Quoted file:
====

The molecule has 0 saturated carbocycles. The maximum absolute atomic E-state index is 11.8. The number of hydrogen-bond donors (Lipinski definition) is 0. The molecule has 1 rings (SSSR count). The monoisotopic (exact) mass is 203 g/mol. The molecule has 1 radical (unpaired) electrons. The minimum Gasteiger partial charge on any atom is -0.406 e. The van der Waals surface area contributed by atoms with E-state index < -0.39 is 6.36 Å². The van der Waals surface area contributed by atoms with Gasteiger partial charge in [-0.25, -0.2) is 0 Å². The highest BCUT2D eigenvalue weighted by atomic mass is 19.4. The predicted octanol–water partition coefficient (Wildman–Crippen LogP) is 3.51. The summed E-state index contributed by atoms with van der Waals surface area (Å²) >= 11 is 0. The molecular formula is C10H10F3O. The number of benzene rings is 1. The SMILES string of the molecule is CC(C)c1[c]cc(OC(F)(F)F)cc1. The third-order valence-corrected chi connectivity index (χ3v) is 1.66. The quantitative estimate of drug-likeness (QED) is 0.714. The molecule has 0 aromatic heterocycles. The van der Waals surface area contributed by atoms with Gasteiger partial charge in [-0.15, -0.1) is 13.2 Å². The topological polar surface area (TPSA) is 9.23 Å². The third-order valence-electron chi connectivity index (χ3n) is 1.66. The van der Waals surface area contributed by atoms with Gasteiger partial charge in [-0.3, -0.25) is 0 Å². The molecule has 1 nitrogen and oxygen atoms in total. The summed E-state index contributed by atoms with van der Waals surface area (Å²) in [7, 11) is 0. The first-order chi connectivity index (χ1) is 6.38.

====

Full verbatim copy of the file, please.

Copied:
The molecule has 0 saturated carbocycles. The maximum absolute atomic E-state index is 11.8. The number of hydrogen-bond donors (Lipinski definition) is 0. The molecule has 1 rings (SSSR count). The monoisotopic (exact) mass is 203 g/mol. The molecule has 1 radical (unpaired) electrons. The minimum Gasteiger partial charge on any atom is -0.406 e. The van der Waals surface area contributed by atoms with E-state index < -0.39 is 6.36 Å². The van der Waals surface area contributed by atoms with Gasteiger partial charge in [-0.25, -0.2) is 0 Å². The highest BCUT2D eigenvalue weighted by atomic mass is 19.4. The predicted octanol–water partition coefficient (Wildman–Crippen LogP) is 3.51. The summed E-state index contributed by atoms with van der Waals surface area (Å²) >= 11 is 0. The molecular formula is C10H10F3O. The number of benzene rings is 1. The SMILES string of the molecule is CC(C)c1[c]cc(OC(F)(F)F)cc1. The third-order valence-corrected chi connectivity index (χ3v) is 1.66. The quantitative estimate of drug-likeness (QED) is 0.714. The molecule has 0 aromatic heterocycles. The van der Waals surface area contributed by atoms with Gasteiger partial charge in [-0.15, -0.1) is 13.2 Å². The topological polar surface area (TPSA) is 9.23 Å². The third-order valence-electron chi connectivity index (χ3n) is 1.66. The van der Waals surface area contributed by atoms with Gasteiger partial charge in [-0.3, -0.25) is 0 Å². The molecule has 1 nitrogen and oxygen atoms in total. The summed E-state index contributed by atoms with van der Waals surface area (Å²) in [7, 11) is 0. The first-order chi connectivity index (χ1) is 6.38.